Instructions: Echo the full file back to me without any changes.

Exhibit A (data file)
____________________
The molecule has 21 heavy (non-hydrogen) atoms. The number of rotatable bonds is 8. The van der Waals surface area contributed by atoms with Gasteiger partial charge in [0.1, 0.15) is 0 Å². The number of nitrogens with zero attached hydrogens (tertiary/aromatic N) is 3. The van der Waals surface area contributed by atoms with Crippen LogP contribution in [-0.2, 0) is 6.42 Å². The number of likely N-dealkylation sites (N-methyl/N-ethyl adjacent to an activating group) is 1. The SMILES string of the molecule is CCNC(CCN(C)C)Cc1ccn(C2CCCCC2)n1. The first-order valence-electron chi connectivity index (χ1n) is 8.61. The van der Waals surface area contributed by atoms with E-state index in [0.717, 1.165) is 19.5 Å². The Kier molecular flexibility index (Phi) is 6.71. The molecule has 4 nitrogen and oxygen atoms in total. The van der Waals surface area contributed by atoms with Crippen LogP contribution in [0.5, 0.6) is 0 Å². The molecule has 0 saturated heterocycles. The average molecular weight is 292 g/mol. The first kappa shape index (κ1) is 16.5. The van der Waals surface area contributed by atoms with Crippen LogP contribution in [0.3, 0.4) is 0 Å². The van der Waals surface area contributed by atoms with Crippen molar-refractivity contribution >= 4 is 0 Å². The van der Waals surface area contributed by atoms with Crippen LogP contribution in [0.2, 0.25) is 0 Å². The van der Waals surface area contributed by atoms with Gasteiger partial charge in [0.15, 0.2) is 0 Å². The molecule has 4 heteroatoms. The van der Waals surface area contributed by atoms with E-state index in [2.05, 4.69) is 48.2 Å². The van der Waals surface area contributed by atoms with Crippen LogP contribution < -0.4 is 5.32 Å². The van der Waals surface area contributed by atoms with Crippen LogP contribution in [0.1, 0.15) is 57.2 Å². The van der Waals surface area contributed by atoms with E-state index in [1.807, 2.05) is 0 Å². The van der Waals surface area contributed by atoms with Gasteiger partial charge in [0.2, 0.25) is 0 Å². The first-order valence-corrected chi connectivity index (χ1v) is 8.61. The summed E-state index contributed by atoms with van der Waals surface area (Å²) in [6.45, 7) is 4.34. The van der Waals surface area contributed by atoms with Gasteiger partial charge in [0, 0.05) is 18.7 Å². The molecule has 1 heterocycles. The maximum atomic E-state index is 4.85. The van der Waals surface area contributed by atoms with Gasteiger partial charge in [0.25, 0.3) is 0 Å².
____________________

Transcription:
The molecule has 21 heavy (non-hydrogen) atoms. The number of rotatable bonds is 8. The van der Waals surface area contributed by atoms with Gasteiger partial charge in [0.1, 0.15) is 0 Å². The number of nitrogens with zero attached hydrogens (tertiary/aromatic N) is 3. The van der Waals surface area contributed by atoms with Crippen LogP contribution in [-0.2, 0) is 6.42 Å². The number of likely N-dealkylation sites (N-methyl/N-ethyl adjacent to an activating group) is 1. The SMILES string of the molecule is CCNC(CCN(C)C)Cc1ccn(C2CCCCC2)n1. The first-order valence-electron chi connectivity index (χ1n) is 8.61. The van der Waals surface area contributed by atoms with E-state index in [0.717, 1.165) is 19.5 Å². The Kier molecular flexibility index (Phi) is 6.71. The molecule has 4 nitrogen and oxygen atoms in total. The van der Waals surface area contributed by atoms with Crippen LogP contribution in [0.5, 0.6) is 0 Å². The molecule has 0 saturated heterocycles. The average molecular weight is 292 g/mol. The first kappa shape index (κ1) is 16.5. The van der Waals surface area contributed by atoms with Crippen LogP contribution in [0.3, 0.4) is 0 Å². The van der Waals surface area contributed by atoms with Crippen molar-refractivity contribution >= 4 is 0 Å². The van der Waals surface area contributed by atoms with Crippen LogP contribution in [0.2, 0.25) is 0 Å². The van der Waals surface area contributed by atoms with Gasteiger partial charge in [0.15, 0.2) is 0 Å². The molecule has 4 heteroatoms. The van der Waals surface area contributed by atoms with E-state index in [2.05, 4.69) is 48.2 Å². The van der Waals surface area contributed by atoms with Crippen LogP contribution < -0.4 is 5.32 Å². The van der Waals surface area contributed by atoms with Crippen LogP contribution in [0.1, 0.15) is 57.2 Å². The van der Waals surface area contributed by atoms with E-state index in [1.807, 2.05) is 0 Å². The van der Waals surface area contributed by atoms with Gasteiger partial charge in [0.2, 0.25) is 0 Å². The first-order valence-corrected chi connectivity index (χ1v) is 8.61. The summed E-state index contributed by atoms with van der Waals surface area (Å²) in [6.45, 7) is 4.34. The van der Waals surface area contributed by atoms with Gasteiger partial charge in [0, 0.05) is 18.7 Å². The molecule has 1 heterocycles. The maximum atomic E-state index is 4.85. The van der Waals surface area contributed by atoms with Gasteiger partial charge in [0.25, 0.3) is 0 Å².